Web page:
Metric path planning is a scheme of robotic navigation in which the machine  attempts to find the optimum path between two points. This generally requires a computer map of the environment, containing all possible (or probable) routes the robot might take from the starting point to the goal.

A common example of metric path planning is the choice of a route  along a highway system between two towns. Suppose a traveler intends to take a trip from town X to town Y. These are the initial node and the goal node, respectively. A map is required, showing all the highways and roads between the two towns that constitute possible or reasonable routes. This map constitutes the representation. The more detail the map shows, the better. The map should be as up to date as possible, and should include such information as whether a road is two-lane or four-lane, zones where road maintenance is being carried out, the irregularity of the terrain, and the general traffic density likely to be found on each section of road. Using this information, the traveler plans the trip; this planning process constitutes an algorithm. Stop-overs might be planned, depending on the length of the trip; these are intermediate nodes or waypoints.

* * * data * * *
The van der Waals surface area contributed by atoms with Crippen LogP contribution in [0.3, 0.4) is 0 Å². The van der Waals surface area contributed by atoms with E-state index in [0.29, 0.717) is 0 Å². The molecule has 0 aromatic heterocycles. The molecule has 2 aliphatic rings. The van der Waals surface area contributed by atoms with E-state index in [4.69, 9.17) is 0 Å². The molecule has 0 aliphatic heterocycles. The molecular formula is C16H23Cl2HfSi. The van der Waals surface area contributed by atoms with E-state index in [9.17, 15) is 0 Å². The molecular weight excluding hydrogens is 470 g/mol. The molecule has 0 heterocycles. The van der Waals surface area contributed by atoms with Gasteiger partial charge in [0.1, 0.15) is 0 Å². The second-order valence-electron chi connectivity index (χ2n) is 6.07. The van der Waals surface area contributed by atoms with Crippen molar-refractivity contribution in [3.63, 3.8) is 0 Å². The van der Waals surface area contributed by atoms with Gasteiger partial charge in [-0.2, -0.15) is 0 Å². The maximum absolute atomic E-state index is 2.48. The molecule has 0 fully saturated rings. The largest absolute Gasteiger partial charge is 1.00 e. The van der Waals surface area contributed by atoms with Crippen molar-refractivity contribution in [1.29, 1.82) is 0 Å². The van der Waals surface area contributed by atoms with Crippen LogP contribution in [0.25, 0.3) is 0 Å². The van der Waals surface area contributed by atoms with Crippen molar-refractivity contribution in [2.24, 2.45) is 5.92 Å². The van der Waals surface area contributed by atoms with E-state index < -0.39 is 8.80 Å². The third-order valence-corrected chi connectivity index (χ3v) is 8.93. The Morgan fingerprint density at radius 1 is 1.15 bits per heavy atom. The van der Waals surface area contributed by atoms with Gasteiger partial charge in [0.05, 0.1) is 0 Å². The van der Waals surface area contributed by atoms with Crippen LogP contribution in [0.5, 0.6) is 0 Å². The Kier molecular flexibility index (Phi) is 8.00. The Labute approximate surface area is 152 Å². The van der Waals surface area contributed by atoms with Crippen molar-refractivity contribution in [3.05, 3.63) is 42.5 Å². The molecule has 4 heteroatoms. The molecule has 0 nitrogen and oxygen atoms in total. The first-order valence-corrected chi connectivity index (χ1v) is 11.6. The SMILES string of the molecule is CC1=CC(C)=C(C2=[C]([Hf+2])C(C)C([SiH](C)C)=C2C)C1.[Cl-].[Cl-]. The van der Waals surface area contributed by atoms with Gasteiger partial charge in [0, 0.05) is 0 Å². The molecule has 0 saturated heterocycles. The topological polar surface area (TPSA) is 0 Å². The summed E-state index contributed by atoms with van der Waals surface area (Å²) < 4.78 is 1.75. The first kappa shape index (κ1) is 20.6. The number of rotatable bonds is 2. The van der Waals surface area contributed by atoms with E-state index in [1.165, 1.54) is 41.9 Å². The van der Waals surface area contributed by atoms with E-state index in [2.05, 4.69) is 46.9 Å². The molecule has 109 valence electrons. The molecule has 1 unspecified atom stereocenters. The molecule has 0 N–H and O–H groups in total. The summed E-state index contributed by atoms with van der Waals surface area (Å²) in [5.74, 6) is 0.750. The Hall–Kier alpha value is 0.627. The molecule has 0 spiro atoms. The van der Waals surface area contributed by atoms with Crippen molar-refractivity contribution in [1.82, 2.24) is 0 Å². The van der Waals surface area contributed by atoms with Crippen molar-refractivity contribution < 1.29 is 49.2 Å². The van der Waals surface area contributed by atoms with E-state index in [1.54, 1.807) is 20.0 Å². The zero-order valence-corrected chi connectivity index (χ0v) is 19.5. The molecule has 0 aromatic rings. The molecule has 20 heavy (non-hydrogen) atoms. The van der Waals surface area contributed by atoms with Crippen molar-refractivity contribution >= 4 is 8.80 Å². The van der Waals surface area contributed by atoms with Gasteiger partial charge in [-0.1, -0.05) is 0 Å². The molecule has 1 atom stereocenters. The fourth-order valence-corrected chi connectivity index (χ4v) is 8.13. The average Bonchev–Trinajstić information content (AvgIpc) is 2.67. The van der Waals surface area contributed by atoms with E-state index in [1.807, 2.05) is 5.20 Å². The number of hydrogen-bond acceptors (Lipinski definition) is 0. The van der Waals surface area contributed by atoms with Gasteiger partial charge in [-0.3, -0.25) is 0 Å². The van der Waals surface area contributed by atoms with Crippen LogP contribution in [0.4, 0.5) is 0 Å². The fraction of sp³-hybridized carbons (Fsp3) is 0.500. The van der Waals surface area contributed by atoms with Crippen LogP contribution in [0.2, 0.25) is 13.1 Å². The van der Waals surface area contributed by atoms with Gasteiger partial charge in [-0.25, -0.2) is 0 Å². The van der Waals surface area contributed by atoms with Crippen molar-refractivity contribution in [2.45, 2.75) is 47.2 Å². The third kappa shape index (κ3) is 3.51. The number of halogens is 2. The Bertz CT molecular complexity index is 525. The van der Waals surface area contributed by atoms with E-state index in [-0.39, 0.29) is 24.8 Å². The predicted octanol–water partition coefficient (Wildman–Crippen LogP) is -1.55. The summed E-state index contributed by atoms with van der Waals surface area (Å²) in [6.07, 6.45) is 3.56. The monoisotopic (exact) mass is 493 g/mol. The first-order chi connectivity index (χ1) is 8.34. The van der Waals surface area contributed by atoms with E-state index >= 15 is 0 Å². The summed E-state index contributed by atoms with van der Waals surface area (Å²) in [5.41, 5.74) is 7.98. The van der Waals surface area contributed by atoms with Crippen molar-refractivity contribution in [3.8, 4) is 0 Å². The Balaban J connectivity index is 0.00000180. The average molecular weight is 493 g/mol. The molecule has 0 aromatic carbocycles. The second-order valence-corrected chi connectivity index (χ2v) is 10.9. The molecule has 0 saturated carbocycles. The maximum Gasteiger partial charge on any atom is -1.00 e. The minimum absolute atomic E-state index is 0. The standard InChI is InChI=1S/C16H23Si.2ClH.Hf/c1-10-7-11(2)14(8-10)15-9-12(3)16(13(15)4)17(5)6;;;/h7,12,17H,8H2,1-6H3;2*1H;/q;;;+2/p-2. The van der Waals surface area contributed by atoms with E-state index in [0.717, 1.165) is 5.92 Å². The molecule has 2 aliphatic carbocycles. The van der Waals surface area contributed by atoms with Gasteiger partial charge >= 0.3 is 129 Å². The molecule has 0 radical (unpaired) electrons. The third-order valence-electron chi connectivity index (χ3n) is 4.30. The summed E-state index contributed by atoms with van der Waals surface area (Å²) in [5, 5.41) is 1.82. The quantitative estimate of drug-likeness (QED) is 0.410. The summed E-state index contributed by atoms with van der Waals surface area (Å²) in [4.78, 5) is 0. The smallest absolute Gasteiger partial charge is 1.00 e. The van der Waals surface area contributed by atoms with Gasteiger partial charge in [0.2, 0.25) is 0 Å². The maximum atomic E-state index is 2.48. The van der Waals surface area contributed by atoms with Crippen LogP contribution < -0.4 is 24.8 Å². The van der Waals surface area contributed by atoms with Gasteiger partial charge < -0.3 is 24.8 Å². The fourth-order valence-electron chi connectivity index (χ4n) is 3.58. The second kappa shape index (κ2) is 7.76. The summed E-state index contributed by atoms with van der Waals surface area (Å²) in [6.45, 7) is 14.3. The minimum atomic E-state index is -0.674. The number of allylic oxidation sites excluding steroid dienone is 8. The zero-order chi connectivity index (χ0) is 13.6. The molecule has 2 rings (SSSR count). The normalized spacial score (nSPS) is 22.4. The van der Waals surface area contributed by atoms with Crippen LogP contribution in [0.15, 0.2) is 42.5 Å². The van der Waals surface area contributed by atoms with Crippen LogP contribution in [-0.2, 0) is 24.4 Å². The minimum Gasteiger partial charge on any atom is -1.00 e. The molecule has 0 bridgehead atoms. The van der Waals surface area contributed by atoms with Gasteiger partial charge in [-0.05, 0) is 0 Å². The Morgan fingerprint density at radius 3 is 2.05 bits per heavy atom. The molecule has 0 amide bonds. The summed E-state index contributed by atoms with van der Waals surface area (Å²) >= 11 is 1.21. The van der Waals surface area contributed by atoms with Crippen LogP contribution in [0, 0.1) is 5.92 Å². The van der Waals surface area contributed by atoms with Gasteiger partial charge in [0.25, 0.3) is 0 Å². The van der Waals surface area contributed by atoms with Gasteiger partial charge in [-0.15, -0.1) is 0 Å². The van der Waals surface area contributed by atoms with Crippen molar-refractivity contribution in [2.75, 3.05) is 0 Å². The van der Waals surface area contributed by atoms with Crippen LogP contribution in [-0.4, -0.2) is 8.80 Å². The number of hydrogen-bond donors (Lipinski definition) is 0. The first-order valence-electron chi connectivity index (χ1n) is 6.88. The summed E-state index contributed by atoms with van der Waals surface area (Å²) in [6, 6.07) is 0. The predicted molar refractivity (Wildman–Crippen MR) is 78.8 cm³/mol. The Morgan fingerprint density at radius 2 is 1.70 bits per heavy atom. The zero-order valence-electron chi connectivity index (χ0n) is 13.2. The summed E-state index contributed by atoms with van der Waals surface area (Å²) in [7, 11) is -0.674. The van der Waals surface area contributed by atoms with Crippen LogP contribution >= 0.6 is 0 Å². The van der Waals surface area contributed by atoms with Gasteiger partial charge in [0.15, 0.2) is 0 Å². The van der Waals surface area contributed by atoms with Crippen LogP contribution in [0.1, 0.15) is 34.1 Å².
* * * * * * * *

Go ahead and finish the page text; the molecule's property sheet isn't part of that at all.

A robot can plan its route in exactly the same way as a traveler going from town X to town Y. Ideally, the machine will choose one, and only one, optimal path between its starting point and its goal. This optimal path might be the one that takes the least time; alternatively, it might be the one that requires the least expenditure of energy. The most time-efficient path might coincide with the most energy-efficient one, but this is not always the case.

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